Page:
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A Smoldering Display Of Rock And Roll In Its Purest, Most Joyful Form: Charlie Chesterman’s Dynamite Music Machine

Charlie Chesterman
Dynamite Music Machine
Slow River Records

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On his third solo disc, Dynamite Music Machine, Charlie Chesterman, the former head feline for Boston’s beloved Scruffy The Cat, checks in with a cool blend of blue-eyed ‘50s pop and ‘90s post-punk swing. The Legendary Motorbikes, who might be one of the tightest rhythm sections around, are the perfect sonic foils for Chesterman’s charming and boyish musings–when they swing, he rocks, and when they rock, he rocks harder.

As a vocalist, Chesterman remains a delicious anachronism, crooning like a young Bobby Darin or Gene Vincent. And for anyone familiar with Chesterman’s discography, his phrasing remains unsurprisingly peerless—in the framework of a three-minute song, he can bend syllables and coast through consonants with an unreasonable amount of ease. And Chesterman is equally at home playing reckless rockers or country-tinged meditations—take a listen to the soulful bounce of “Goodbye To You” the pumping organ jam “Everybody’s Baby” or the fiery “True Love Song #9” for a glimpse of his unique genius.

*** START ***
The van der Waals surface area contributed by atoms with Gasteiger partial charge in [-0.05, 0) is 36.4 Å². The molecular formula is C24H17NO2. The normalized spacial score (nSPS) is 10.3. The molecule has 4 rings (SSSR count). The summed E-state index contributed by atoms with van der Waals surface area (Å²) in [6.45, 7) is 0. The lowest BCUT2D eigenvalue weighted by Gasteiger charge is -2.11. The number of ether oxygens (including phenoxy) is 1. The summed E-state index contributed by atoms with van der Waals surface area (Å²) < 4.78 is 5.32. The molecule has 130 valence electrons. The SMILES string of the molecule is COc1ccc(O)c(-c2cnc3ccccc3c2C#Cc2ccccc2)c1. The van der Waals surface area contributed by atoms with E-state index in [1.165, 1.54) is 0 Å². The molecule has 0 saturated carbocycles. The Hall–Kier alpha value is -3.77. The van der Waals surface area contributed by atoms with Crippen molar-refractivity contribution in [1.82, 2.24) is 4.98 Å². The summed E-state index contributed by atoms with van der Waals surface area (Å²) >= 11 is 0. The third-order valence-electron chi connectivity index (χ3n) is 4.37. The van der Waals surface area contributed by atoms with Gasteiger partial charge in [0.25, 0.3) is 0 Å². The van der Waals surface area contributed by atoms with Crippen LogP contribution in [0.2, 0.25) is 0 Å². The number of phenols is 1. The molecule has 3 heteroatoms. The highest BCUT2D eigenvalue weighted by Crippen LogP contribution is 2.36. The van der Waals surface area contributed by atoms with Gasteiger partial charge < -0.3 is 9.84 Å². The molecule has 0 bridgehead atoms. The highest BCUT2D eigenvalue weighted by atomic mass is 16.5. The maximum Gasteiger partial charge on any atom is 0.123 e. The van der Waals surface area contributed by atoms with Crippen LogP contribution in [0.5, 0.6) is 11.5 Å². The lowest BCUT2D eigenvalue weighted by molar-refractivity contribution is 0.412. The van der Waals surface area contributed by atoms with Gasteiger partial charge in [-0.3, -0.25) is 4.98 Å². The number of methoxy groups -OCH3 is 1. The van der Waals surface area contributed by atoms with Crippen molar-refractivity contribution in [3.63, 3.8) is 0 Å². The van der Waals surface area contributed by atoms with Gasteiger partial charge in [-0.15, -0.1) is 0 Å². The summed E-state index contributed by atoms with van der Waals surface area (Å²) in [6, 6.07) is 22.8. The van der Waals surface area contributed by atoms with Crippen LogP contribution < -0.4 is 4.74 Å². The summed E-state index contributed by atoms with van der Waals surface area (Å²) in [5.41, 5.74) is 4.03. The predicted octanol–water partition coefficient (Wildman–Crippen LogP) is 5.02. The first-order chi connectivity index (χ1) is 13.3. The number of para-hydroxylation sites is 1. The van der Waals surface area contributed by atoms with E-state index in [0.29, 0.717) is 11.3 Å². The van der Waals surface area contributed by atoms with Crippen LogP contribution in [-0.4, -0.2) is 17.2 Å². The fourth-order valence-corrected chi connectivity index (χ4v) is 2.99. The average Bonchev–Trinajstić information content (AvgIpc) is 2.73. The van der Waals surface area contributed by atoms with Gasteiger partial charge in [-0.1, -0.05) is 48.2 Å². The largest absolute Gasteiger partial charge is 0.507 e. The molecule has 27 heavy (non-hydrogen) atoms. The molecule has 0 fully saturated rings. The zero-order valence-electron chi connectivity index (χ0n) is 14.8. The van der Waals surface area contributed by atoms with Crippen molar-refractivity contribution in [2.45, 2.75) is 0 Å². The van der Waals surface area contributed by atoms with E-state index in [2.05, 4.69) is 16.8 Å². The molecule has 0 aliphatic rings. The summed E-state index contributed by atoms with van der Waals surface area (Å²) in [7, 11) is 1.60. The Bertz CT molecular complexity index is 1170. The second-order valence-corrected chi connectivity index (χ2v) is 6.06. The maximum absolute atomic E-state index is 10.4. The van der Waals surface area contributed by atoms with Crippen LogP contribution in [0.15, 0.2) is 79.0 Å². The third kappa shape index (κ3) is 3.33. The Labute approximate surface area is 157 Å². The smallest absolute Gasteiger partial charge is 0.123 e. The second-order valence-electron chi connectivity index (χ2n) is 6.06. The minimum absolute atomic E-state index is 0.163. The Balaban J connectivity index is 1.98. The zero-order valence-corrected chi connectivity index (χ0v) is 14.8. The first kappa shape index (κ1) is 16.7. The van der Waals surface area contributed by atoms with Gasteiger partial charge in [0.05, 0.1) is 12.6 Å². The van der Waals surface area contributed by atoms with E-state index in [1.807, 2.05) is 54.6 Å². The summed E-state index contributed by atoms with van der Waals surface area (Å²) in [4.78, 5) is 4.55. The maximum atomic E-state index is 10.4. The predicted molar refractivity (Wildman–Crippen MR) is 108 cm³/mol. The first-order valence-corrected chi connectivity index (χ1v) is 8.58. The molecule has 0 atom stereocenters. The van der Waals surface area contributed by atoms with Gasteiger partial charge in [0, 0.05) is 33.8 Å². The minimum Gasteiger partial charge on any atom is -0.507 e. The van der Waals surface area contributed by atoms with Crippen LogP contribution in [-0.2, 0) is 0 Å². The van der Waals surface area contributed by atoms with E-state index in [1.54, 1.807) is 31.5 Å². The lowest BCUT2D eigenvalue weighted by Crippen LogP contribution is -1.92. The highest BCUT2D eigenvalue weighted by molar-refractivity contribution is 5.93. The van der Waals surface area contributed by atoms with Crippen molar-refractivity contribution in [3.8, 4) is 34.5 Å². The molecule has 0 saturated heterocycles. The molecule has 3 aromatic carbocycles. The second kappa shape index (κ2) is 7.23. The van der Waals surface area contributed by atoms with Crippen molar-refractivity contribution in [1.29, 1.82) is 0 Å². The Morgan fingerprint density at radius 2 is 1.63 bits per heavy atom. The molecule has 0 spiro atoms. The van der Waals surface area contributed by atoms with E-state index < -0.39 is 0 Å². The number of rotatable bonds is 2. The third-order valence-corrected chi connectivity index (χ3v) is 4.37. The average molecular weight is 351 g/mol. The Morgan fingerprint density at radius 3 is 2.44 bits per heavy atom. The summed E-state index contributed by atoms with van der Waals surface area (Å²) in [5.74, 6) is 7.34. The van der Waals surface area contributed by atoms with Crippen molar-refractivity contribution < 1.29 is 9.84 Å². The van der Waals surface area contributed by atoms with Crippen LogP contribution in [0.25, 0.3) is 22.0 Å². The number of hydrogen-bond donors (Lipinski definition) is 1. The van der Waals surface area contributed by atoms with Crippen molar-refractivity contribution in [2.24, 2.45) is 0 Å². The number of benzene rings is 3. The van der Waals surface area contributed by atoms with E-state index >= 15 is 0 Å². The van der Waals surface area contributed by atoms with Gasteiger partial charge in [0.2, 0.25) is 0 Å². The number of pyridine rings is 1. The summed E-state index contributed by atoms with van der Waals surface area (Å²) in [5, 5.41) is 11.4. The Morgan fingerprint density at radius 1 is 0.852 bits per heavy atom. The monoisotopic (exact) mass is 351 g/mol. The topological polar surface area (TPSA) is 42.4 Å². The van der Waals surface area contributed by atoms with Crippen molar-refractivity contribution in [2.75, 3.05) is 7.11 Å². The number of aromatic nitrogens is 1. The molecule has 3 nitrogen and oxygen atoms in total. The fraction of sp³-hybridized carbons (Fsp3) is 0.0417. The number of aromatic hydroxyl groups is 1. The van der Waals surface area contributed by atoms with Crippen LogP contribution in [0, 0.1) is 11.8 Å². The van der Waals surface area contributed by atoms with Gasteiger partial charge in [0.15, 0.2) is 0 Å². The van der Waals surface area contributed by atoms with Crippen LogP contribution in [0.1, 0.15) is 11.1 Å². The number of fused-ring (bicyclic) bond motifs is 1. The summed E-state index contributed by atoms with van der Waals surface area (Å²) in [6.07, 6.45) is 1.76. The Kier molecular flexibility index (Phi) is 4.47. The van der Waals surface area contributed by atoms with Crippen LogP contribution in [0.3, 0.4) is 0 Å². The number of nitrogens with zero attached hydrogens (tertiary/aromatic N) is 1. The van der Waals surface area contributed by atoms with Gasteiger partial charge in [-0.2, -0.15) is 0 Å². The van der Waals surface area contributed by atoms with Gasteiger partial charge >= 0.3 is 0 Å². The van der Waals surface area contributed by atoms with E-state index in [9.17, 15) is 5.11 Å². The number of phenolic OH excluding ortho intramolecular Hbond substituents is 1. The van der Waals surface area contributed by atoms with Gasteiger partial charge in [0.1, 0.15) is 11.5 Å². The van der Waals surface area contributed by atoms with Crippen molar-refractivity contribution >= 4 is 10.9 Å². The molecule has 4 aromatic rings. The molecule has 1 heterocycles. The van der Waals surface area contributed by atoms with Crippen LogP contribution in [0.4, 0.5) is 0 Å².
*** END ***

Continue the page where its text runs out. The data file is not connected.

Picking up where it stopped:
Dynamite Music Machine is the kind of album they don’t make anymore. It’s a big blast of fun that’s spirited, raucous and alive. And its themes of first crushes, cars, firecrackers, and being young are the same that made The Beach Boys, The Beatles and The Ramones so timeless. It’s a record that’s a revved-up, smoldering display of rock and roll in its purest, most joyful form.

You can buy Charlie Chesterman’s work here: